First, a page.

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An excerpt from www.HouseOfNames.com archives copyright 2000 - 2017


The MacGillecatan family history stretches back to the clans of the Dalriadan kingdom on the sea-swept Hebrides islands and mountainous western coast of Scotland. The name MacGillecatan is derived from a devotion to St. Catan, a saint of whom little is known but who was revered throughout the west coast of Scotland between the islands of Bute and Skye. The Gaelic form of the name was Mac Gille Chatain, which means son of St. Catan's servant.

MacGillecatan Early Origins



The surname MacGillecatan was first found in the area of Argyllshire on the Isle of Bute, and literally translated means the "servant of St. Catan," the patron saint of Bute, Skye, Colonsay, Gigha. St. Catan was said to have lived at the Abbey of Inchaffray on the isle of Skye.

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MacGillecatan Spelling Variations


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MacGillecatan Spelling Variations



Medieval translation of Gaelic names could not be referred to as an accurate process. Spelling was not yet standardized, and names in documents from that era are riddled with spelling variations. MacGillecatan has been written as McIlhatton, McElhatton, McElhatten, McGillecattan, McIlchattan, McHilhatton, Makelatyn, Macklehatton, McHatton and many more.

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MacGillecatan Early History


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MacGillecatan Early History



This web page shows only a small excerpt of our MacGillecatan research. Another 121 words (9 lines of text) covering the years 1424, 1465, 1672, 1670 and 1685 are included under the topic Early MacGillecatan History in all our PDF Extended History products and printed products wherever possible.

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MacGillecatan Early Notables (pre 1700)


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MacGillecatan Early Notables (pre 1700)



More information is included under the topic Early MacGillecatan Notables in all our PDF Extended History products and printed products wherever possible.

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MacGillecatan In Ireland


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MacGillecatan In Ireland



Some of the MacGillecatan family moved to Ireland, but this topic is not covered in this excerpt. Another 47 words (3 lines of text) about their life in Ireland is included in all our PDF Extended History products and printed products wherever possible.

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The Great Migration


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The Great Migration



The descendants of the Dalriadan families who made the great crossing of the Atlantic still dot communities along the east coast of the United States and Canada. In the American War of Independence, many of the settlers traveled north to Canada as United Empire Loyalists. Clan societies and highland games have allowed Canadian and American families of Scottish descent to recover much of their lost heritage. Investigation of the origins of family names on the North American continent has revealed that early immigrants bearing the name MacGillecatan or a variant listed above include: James McElhatten settled in Philadelphia, Pennsylvania in 1866; Arthur, Alexander, Cornelius, and John McIlhattan and McIlhatten settled in Philadelphia, Pennsylvania between 1860 and 1866.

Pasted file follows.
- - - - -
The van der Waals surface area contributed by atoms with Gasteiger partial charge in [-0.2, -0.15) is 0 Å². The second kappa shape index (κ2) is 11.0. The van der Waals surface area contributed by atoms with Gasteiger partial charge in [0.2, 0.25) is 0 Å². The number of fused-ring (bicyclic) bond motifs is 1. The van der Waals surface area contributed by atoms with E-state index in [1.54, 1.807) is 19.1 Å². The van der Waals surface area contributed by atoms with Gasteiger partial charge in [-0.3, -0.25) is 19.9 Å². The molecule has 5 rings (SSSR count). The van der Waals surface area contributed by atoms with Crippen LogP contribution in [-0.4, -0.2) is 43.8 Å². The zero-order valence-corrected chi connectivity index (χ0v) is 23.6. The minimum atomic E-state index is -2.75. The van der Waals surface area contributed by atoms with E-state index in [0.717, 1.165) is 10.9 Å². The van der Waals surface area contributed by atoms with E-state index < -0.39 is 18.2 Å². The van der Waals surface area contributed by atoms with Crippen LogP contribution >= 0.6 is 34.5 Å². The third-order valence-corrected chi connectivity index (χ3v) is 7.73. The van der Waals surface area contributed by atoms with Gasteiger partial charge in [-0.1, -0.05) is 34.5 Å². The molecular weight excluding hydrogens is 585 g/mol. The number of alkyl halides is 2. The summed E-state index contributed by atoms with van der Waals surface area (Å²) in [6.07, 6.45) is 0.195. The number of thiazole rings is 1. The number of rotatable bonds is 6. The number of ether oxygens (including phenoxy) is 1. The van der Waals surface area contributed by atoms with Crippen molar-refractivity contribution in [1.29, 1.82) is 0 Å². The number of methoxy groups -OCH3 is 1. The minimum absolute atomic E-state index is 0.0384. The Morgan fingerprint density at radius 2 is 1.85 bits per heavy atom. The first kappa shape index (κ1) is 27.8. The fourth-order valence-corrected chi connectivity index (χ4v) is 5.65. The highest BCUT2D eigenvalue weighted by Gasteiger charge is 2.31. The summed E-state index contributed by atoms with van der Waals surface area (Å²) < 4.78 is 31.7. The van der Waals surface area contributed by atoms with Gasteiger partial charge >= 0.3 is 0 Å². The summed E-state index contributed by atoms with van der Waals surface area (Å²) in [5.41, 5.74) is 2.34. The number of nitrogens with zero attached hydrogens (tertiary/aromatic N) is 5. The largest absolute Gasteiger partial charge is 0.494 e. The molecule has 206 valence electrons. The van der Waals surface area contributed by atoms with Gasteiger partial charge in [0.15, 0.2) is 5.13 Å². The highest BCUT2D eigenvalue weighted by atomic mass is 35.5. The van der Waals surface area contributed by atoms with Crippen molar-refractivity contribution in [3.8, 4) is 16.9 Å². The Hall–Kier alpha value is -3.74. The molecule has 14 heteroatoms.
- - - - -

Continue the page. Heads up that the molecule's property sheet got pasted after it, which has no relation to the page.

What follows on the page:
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MacGillecatan Family Crest Products


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MacGillecatan Family Crest Products




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See Also


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See Also




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Citations


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Citations



    Other References

    1. Scarlett, James D. Tartan The Highland Textile. London: Shepheard-Walwyn, 1990. Print. (ISBN 0-85683-120-4).
    2. Urquhart, Blair Edition. Tartans The New Compact Study Guide and Identifier. Secauccus, NJ: Chartwell Books, 1994. Print. (ISBN 0-7858-0050-6).
    3. The Norman People and Their Existing Descendants in the British Dominions and the United States Of America. Baltimore: Genealogical Publishing, 1975. Print. (ISBN 0-8063-0636-X).
    4. Bain, Robert. The Clans and Tartans of Scotland. Glasgow & London: Collins, 1968. Print. (ISBN 000411117-6).
    5. Colletta, John P. They Came In Ships. Salt Lake City: Ancestry, 1993. Print.
    6. Fulton, Alexander. Scotland and Her Tartans: The Romantic Heritage of the Scottish Clans and Families. Godalming: Bramley, 1991. Print. (ISBN 0-86283-880-0).
    7. Bolton, Charles Knowles. Scotch Irish Pioneers In Ulster and America. Montana: Kessinger Publishing. Print.
    8. Barrow, G.W.S Ed. The Charters of David I The Written Acts of David I King of Scots, 1124-53 and of His Son Henry, Earl of Northumerland, 1139-52. Woodbridge: The Boydell Press, 1999. Print.
    9. Chadwick, Nora Kershaw and J.X.W.P Corcoran. The Celts. London: Penguin, 1970. Print. (ISBN 0140212116).
    10. Bowman, George Ernest. The Mayflower Reader A Selection of Articales from The Mayflower Descendent. Baltimore: Genealogical Publishing. Print.
    11. ...

    The MacGillecatan Family Crest was acquired from the Houseofnames.com archives. The MacGillecatan Family Crest was drawn according to heraldic standards based on published blazons. We generally include the oldest published family crest once associated with each surname.

    This page was last modified on 14 January 2014 at 10:02.

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